This conclusion is taken from a literary analysis essay about Mary Shelley’s Frankenstein . It summarizes what the essay’s analysis achieved and emphasizes its originality.
By tracing the depiction of Frankenstein through the novel’s three volumes, I have demonstrated how the narrative structure shifts our perception of the character. While the Frankenstein of the first volume is depicted as having innocent intentions, the second and third volumes—first in the creature’s accusatory voice, and then in his own voice—increasingly undermine him, causing him to appear alternately ridiculous and vindictive. Far from the one-dimensional villain he is often taken to be, the character of Frankenstein is compelling because of the dynamic narrative frame in which he is placed. In this frame, Frankenstein’s narrative self-presentation responds to the images of him we see from others’ perspectives. This conclusion sheds new light on the novel, foregrounding Shelley’s unique layering of narrative perspectives and its importance for the depiction of character.
Your essay’s conclusion should contain:
- A rephrased version of your overall thesis
- A brief review of the key points you made in the main body
- An indication of why your argument matters
The conclusion may also reflect on the broader implications of your argument, showing how your ideas could applied to other contexts or debates.
For a stronger conclusion paragraph, avoid including:
- Important evidence or analysis that wasn’t mentioned in the main body
- Generic concluding phrases (e.g. “In conclusion…”)
- Weak statements that undermine your argument (e.g. “There are good points on both sides of this issue.”)
Your conclusion should leave the reader with a strong, decisive impression of your work.
The conclusion paragraph of an essay is usually shorter than the introduction . As a rule, it shouldn’t take up more than 10–15% of the text.
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- Ending the Essay: Conclusions
So much is at stake in writing a conclusion. This is, after all, your last chance to persuade your readers to your point of view, to impress yourself upon them as a writer and thinker. And the impression you create in your conclusion will shape the impression that stays with your readers after they've finished the essay.
The end of an essay should therefore convey a sense of completeness and closure as well as a sense of the lingering possibilities of the topic, its larger meaning, its implications: the final paragraph should close the discussion without closing it off.
To establish a sense of closure, you might do one or more of the following:
- Conclude by linking the last paragraph to the first, perhaps by reiterating a word or phrase you used at the beginning.
- Conclude with a sentence composed mainly of one-syllable words. Simple language can help create an effect of understated drama.
- Conclude with a sentence that's compound or parallel in structure; such sentences can establish a sense of balance or order that may feel just right at the end of a complex discussion.
To close the discussion without closing it off, you might do one or more of the following:
- Conclude with a quotation from or reference to a primary or secondary source, one that amplifies your main point or puts it in a different perspective. A quotation from, say, the novel or poem you're writing about can add texture and specificity to your discussion; a critic or scholar can help confirm or complicate your final point. For example, you might conclude an essay on the idea of home in James Joyce's short story collection, Dubliners , with information about Joyce's own complex feelings towards Dublin, his home. Or you might end with a biographer's statement about Joyce's attitude toward Dublin, which could illuminate his characters' responses to the city. Just be cautious, especially about using secondary material: make sure that you get the last word.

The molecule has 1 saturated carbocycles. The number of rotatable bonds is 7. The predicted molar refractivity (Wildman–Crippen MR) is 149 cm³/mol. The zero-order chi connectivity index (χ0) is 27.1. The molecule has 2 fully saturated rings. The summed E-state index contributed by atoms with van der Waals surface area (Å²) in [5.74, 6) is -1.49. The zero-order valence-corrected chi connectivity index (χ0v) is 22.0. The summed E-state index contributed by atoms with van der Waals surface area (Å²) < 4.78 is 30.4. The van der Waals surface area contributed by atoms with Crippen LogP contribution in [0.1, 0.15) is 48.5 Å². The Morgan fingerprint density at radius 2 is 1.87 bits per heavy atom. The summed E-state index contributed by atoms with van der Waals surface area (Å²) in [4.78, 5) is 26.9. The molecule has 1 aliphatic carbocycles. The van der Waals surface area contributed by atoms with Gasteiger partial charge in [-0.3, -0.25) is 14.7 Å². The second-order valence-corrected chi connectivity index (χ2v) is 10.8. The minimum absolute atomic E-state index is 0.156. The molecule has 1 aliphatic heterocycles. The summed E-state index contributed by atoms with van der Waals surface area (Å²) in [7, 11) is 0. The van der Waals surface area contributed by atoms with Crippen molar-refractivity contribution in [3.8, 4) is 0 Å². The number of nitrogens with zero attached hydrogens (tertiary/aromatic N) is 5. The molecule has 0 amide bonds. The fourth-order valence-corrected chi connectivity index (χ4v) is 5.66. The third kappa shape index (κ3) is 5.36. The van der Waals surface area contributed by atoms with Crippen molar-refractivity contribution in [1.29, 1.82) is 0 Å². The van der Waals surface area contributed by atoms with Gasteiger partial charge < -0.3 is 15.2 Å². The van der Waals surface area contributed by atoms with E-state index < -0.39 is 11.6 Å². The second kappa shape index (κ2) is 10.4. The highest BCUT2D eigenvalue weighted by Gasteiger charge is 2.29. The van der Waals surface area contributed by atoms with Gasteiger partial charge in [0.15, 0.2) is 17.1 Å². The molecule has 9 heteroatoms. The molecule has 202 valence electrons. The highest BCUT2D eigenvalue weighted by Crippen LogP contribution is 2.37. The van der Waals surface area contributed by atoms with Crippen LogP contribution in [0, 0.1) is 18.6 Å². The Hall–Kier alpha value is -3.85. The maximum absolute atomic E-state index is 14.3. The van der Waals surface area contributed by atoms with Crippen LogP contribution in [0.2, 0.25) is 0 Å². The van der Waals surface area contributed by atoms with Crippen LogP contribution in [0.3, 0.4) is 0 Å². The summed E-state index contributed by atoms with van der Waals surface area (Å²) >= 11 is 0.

- Conclude by setting your discussion into a different, perhaps larger, context. For example, you might end an essay on nineteenth-century muckraking journalism by linking it to a current news magazine program like 60 Minutes .
- Conclude by redefining one of the key terms of your argument. For example, an essay on Marx's treatment of the conflict between wage labor and capital might begin with Marx's claim that the "capitalist economy is . . . a gigantic enterprise of dehumanization "; the essay might end by suggesting that Marxist analysis is itself dehumanizing because it construes everything in economic -- rather than moral or ethical-- terms.
- Conclude by considering the implications of your argument (or analysis or discussion). What does your argument imply, or involve, or suggest? For example, an essay on the novel Ambiguous Adventure , by the Senegalese writer Cheikh Hamidou Kane, might open with the idea that the protagonist's development suggests Kane's belief in the need to integrate Western materialism and Sufi spirituality in modern Senegal. The conclusion might make the new but related point that the novel on the whole suggests that such an integration is (or isn't) possible.
Finally, some advice on how not to end an essay:
- Don't simply summarize your essay. A brief summary of your argument may be useful, especially if your essay is long--more than ten pages or so. But shorter essays tend not to require a restatement of your main ideas.
- Avoid phrases like "in conclusion," "to conclude," "in summary," and "to sum up." These phrases can be useful--even welcome--in oral presentations. But readers can see, by the tell-tale compression of the pages, when an essay is about to end. You'll irritate your audience if you belabor the obvious.